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What’s In A Refugee’s Bag? See What People Carry As They Flee

Heartbreaking photos of the things people take when they have nothing left.

When Iqbal, a 17-year-old, fled the fighting in Afghanistan, he took a single bag. One change of clothes, $100, some Turkish lira, and SIM cards for Afghanistan, Iran, and Turkey. A comb, a few bandages. He also brought face whitening cream and hair gel.

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“I want my skin to be white and my hair to be spiked–I don’t want them to know I’m a refugee,” he told a photographer from the International Rescue Committee (IRC). “I think that someone will spot me and call the police because I’m illegal.”

In a heartbreaking variation on the ubiquitous “what’s in your bag?” photos–the kind that usually feature a sampling of the excess of some celebrity’s life–the IRC asked refugees on the Greek island of Lesbos to share what they’d carried from their former lives.

Omran, age 6, is on his way to Germany with his family.

A 6-year-old boy from Damascus carried a pair of pants and a shirt, along with marshmallows–his favorite snack–a few toiletries, and bandages for scrapes as he and his family try to hike undetected through forests.

A 34-year-old pharmacist carried a wet cell phone, ruined when the Greek Coast Guard punctured the rubber dinghy that he was clinging to as he traveled across the sea. A 20-year-old mother carried only supplies for her baby, like a hat, socks, and vaccination records. A family of 31 people–who each left Syria with one or two bags–were left with a single bag among all of them after their boat began to sink and they had to toss the other luggage overboard.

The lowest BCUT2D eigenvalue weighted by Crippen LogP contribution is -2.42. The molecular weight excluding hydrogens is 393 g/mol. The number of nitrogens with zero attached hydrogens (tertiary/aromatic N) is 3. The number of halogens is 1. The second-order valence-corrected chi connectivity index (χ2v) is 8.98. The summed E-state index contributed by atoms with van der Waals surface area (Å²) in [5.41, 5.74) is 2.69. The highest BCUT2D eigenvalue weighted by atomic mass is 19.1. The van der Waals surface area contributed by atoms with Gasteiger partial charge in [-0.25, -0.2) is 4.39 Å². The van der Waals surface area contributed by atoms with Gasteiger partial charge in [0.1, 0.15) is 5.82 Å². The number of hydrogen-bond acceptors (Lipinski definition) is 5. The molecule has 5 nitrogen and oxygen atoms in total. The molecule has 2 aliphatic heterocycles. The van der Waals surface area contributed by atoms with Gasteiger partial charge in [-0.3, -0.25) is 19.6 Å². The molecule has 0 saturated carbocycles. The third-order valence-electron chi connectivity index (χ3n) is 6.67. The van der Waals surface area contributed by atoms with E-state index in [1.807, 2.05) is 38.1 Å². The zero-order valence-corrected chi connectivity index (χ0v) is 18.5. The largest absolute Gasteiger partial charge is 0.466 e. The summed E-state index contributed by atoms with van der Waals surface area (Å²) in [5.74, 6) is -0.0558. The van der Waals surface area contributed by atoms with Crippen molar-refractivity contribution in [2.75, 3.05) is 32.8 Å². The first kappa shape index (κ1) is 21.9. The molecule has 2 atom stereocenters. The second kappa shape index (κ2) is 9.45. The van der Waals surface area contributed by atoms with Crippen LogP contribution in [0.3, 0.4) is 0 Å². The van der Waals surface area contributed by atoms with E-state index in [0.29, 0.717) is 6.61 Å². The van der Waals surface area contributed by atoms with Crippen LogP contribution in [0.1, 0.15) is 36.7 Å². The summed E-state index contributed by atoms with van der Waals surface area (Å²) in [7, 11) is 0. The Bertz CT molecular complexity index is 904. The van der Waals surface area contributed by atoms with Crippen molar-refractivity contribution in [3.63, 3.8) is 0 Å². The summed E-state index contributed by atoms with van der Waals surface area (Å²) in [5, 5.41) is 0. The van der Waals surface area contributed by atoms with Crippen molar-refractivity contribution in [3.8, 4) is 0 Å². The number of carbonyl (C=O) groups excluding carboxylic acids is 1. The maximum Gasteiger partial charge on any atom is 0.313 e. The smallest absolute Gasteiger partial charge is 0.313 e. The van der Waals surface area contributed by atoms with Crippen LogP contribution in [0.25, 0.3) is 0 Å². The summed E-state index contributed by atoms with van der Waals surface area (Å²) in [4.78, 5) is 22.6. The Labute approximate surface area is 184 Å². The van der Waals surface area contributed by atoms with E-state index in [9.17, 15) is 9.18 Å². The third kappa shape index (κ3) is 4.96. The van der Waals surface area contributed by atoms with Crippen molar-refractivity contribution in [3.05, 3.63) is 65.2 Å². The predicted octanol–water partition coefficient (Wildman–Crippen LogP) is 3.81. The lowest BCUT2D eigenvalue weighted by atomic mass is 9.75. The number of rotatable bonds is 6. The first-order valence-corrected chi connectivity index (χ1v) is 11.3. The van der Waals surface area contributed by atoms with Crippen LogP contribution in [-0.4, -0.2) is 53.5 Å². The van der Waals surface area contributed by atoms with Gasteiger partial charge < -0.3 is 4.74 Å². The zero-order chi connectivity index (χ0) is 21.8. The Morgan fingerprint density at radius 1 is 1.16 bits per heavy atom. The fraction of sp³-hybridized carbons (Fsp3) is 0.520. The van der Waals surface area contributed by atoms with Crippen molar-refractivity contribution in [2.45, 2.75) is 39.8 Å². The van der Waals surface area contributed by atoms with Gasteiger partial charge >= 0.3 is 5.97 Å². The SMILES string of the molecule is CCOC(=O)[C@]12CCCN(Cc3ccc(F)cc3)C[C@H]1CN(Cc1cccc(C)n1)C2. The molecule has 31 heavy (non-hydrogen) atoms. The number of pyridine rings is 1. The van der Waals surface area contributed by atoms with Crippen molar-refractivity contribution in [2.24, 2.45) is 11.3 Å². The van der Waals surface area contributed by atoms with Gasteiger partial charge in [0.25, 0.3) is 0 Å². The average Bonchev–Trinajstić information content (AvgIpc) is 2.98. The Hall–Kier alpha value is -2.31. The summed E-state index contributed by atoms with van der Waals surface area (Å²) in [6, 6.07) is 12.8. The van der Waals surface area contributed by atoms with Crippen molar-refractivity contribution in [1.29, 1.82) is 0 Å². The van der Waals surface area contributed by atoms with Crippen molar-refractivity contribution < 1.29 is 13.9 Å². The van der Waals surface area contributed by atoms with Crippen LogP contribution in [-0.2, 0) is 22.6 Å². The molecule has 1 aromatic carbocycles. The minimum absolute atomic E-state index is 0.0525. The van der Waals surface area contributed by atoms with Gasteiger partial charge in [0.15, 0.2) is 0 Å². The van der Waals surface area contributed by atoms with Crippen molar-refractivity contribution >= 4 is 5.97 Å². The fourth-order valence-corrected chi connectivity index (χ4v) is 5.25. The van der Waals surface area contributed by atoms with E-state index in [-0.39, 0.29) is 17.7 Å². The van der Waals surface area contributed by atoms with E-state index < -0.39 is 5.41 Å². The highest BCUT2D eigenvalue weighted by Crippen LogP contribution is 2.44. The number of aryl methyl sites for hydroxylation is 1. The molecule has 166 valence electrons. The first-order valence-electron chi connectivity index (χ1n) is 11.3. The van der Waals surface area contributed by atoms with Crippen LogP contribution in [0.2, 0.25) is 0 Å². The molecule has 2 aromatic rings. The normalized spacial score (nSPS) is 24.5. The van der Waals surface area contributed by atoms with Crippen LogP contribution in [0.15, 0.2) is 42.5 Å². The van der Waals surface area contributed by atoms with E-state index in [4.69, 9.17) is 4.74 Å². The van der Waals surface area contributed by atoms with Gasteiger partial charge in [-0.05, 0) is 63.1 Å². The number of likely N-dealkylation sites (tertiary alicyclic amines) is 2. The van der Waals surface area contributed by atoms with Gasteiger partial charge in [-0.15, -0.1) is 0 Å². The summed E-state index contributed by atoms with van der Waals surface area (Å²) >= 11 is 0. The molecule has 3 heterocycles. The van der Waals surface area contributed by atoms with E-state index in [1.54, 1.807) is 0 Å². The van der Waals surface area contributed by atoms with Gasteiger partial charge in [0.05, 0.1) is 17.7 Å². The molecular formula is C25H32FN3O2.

Six-year-old Omran, from Syria, is carrying a single shirt and pair of pants, along with marshmallows and sweet cream (his favorite foods), a few toiletries, and a couple of bandages for a rough journey.

“We wanted to bring out some personal stories, in an overall story that can be all about numbers,” says Juliette Delay, global communications officer for the International Rescue Committee. “Whenever it’s all about numbers, it kind of dehumanizes all the people that are going through this. I do think a lot of people who didn’t really care about this story can relate to it in a different way.”

The numbers are staggeringly hard to take in: When the IRC arrived in Lesbos a couple of months ago, about 200 people arrived each day. Now, on some days, 3,000 people arrive on the tiny island, one stop on a seemingly endless journey to places like Germany.

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On Lesbos, the IRC is trying to provide a few basic services. “Anytime you have a bunch of people who are hungry, exhausted, and have nowhere to sleep, and there’s not appropriate facilities for them to go to the bathroom, it creates tension,” Delay says. “So that’s where the IRC kind of fits in. We’re trying to help with sanitation, and basic cleanup, and helping people go where they need to go.”

Here’s how you can help.

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About the author

Adele Peters is a staff writer at Fast Company who focuses on solutions to some of the world's largest problems, from climate change to homelessness. Previously, she worked with GOOD, BioLite, and the Sustainable Products and Solutions program at UC Berkeley, and contributed to the second edition of the bestselling book "Worldchanging: A User's Guide for the 21st Century."

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